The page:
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Daily Deals: Freebies and Nathan Fillion (ha, have your attention don’t...

Devil in Texas Calista FoxDevil in Texas by Calista Fox. $ Free

From the Jacket Copy:

New Yorker Liza is in desperate need of a fresh start—and libido CPR wouldn’t hurt either. Taking Fate into her own hands, she relocates to Wilder, Texas, on a whim. Her first night in town, she meets a devil in blue jeans named Jack. A sinner who willingly hands over a ticket for the most erotic ride of her life.Jack doesn’t date Wilder women and he certainly doesn’t need another complication in his life. He’s running for City Council and trying to keep the morality crusaders in town from shutting down the last-standing public watering hole in Wilder. But when the sexy New Yorker sways her shapely hips through his door, Jack’s convictions instantly go up in flames, along with his body. Jack antes up and goes after everything he wants, including Liza. But is he the only one playing for keeps?

From the one Amazon review:

The story could have used some more depth. While I enjoyed the light read, and the hot love scenes, I really didn’t learn a lot of Jack or Liza’s past, and what makes them the people they are today. There are bits and pieces trickled throughout the story about Liza, but not enough to satisfy my need of knowing the two better.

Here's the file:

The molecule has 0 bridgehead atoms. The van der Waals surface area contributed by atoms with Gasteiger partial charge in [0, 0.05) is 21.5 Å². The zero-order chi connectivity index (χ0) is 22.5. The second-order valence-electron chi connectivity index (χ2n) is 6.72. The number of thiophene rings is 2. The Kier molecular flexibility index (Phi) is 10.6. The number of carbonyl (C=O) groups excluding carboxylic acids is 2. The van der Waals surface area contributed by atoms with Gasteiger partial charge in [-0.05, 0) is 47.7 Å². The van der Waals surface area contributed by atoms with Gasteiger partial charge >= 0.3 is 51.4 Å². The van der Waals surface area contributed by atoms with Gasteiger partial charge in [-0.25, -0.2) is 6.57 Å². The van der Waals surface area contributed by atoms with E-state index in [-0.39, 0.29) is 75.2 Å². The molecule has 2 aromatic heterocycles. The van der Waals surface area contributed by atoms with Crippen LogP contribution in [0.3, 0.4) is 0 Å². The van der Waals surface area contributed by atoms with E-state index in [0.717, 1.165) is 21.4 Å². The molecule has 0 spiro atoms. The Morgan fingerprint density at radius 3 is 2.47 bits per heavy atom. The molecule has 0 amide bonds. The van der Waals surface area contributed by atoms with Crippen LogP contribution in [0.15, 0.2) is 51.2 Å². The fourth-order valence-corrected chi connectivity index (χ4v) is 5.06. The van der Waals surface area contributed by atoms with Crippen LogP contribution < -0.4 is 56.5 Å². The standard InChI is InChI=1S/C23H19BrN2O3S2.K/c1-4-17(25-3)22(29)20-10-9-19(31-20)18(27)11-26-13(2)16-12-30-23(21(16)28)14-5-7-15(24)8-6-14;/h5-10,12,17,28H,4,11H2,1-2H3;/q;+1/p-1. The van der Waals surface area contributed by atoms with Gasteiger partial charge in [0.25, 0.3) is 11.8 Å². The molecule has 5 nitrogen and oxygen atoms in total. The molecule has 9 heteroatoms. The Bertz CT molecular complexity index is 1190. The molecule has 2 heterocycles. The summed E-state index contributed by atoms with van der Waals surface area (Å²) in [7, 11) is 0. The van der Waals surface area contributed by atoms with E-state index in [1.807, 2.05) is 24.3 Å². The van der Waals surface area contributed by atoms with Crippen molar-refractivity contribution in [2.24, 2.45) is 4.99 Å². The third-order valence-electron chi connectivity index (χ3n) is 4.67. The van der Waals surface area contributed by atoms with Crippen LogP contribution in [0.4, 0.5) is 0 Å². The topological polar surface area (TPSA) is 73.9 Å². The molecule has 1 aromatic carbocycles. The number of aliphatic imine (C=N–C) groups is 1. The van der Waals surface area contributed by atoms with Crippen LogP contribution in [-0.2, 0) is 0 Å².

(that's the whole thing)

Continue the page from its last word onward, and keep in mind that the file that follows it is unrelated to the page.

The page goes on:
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The Revised Fundamentals of CaregivingThe Revised Fundamentals of Caregiving by Jonathan Evison. $ Free

From the Jacket Copy:

The weekend of my sister’s sixteenth birthday, she took a road trip with some friends down to Lucerne Valley in the Mojave Desert. For two weeks prior, the trip was a source of debate around our dinner table. My old man reasoned that since she was a responsible kid, got good grades, fed her pets, and honored her curfew, she ought to be allowed to take the trip. My mother reasoned that it was a bad idea. She didn’t trust the other kids. They were a scraggly bunch.

My sister took the trip. She never came home. She was killed in a freak car accident the weekend she turned sixteen years old. The incident, the specifics of which have never been explained satisfactorily by anyone, all but exploded my family. My parents divorced after twenty-five years of marriage. I lost what amounted to my primary caregiver. My oldest brother was deeply depressed for two years afterward and was really never the same in some fundamental way. To this day, my family is still feeling the shockwaves. I’m still walking around with this sister-shaped hole in my heart. After a few beers, my brother will still lament the fact that he owed her seven bucks at the time of the accident. The seven bucks had been a point of contention involving the sale of a ten-speed bike. They argued fiercely about the money up until the day she left. At fifty-seven, my brother is still trying to pay that debt.